Jeff Lietz, ’96, Builds the Future at Charles Vincent George Architects
By Eva Richards

jeff-lietz-imageJeff Lietz earned his B.F.A. in studio art and design, with an emphasis in interior architecture in 1996.

For Jeff Lietz, ’96, his work in the field of architecture and as principal at Charles Vincent George Architects in Naperville, Illinois, means he gets to do three simple but very fulfilling things—“create new things, renovate old things, and preserve spaces when appropriate.”  

“I work on something different every day,” he said. “My work allows me to get involved with clients of all walks of life—executives from national corporations to start-up entrepreneurs wanting to open a cupcake shop.”

Working at Charles Vincent George Architects since 1997, Lietz spent many years working his way up the corporate ladder from beginning drafter to being named managing principal earlier this summer. 

“Becoming principal has allowed me to have an active involvement in how we shape our future as a firm, which is the best part of my job,” Lietz said. “The most challenging part of my work has always revolved around how to improve the product and services we provide. This won’t change based on my position.”

Lietz noted that the road to becoming principal was not easy and took a lot of diligence, patience, and hours. 

“I truly believe that anyone who wants to have an executive position needs to act the part first. It might not come with decision-making power, but it definitely helps to show your vested interest in a firm,” he said.

Lietz’ parents raised him to work hard no matter the task. Growing up in Lisle, Illinois, Lietz was interested in sports, playing basketball and soccer throughout junior high school and high school, and he liked to draw. 

“Lisle is a small town with small-town values that resonated with my parents, which is why they settled there. We were heavily involved with our church and the Boy Scout troop it sponsored,” he said.

When it came to college, Lietz originally chose NIU for its nationally recognized College of Business but soon transferred to the School of Art and Design with an emphasis in interior architecture, mostly because he spent most of his time drawing. As he settled into campus life, he became a member of the Phi Sigma Kappa fraternity and held positions on the executive board for two years.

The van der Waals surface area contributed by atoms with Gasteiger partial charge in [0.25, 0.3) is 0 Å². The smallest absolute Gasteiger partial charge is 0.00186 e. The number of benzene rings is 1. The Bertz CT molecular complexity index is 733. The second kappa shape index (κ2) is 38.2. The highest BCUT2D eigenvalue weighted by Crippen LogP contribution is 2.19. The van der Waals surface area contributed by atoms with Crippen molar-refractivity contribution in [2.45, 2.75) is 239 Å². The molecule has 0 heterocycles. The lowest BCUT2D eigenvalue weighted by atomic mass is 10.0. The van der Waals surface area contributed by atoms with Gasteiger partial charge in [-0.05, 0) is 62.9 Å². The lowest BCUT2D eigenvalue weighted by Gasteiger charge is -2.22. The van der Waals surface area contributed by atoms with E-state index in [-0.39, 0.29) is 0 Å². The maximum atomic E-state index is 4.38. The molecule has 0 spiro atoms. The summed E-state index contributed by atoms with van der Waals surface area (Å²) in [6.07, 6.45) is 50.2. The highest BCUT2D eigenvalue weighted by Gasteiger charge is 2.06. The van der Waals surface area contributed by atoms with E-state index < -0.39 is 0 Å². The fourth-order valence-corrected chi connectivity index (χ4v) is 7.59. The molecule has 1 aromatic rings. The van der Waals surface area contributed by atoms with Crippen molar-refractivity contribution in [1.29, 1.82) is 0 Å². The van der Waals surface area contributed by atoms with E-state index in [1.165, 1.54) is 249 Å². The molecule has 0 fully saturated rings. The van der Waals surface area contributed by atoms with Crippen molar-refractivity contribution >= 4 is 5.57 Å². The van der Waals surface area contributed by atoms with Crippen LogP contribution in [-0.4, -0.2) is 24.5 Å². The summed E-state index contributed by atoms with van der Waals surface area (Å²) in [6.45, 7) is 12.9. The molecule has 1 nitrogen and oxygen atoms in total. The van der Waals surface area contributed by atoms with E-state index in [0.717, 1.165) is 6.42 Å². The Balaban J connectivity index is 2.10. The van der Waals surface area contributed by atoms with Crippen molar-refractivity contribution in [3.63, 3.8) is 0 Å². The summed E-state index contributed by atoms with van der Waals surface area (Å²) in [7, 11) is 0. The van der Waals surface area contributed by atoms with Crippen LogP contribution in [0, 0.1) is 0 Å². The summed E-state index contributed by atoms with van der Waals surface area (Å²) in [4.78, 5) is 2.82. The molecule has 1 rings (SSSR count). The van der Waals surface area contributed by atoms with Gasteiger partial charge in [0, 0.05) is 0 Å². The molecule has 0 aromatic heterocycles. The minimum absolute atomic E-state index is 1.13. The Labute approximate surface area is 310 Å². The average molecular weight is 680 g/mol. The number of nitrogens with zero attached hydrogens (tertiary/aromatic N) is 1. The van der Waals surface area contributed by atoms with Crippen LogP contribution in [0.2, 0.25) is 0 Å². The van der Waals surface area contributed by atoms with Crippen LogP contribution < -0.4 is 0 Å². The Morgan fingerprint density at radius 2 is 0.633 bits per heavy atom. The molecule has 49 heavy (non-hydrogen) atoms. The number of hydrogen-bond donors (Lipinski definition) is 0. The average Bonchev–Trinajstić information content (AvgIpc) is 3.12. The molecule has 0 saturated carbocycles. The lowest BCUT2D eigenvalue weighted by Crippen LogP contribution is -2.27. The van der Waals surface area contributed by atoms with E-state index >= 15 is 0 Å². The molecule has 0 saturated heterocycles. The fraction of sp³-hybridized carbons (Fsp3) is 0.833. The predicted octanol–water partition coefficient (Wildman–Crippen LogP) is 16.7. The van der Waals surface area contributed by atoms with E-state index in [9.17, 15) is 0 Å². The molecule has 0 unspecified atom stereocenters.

“This involvement allowed me an early look into the decision-making process of an organization,” he said. “The Interior Architecture Program was demanding. Large projects with looming deadlines kept my small group of classmates spending nights in the art center collaborating in a team environment. These are skills that I still use every day,” he said. “The faculty, consisting of Dennis Delap, Manny Hernandez, and Harry Wirth, were supportive and true mentors in allowing us to realize our successes and learn from our mistakes. 

Looking back, Lietz credits his NIU instructors with his career success. 

“Harry Wirth, my design studio professor, was the greatest influence during my tenure at NIU,” he said. “His method of teaching was to inject his students with real-world situations. We would often be presented with a design challenge with what we felt had no solution. Of course, we would complain and give reasons why this challenge was impossible. After hearing our complaints, he would pause, making sure we were finished, and calmy say ‘Just do it.’”

As frustrating as it was at the time, Lietz said that these challenges tested his grit and helped him overcome limitations he perceived when beginning a project.

“I began to realize that solutions to design problems will not magically appear. It starts with drawing and redrawing and drawing again,” he said. “Nothing of worth is ever achieved easily. I find myself using similar tactics with my younger staff and hope they too realize the benefit of just ‘doing it.’”

Looking back, Lietz is certain his ability to work hard made all the difference during his career journey.

“I was fortunate that my professional mentors saw the work ethic instilled in me from early childhood through my tenure at NIU,” he said. “My new challenge is to pay forward all the opportunities I’ve been given. It’s okay to make mistakes. Admit it, fix it, learn from it, and teach others what you’ve learned.”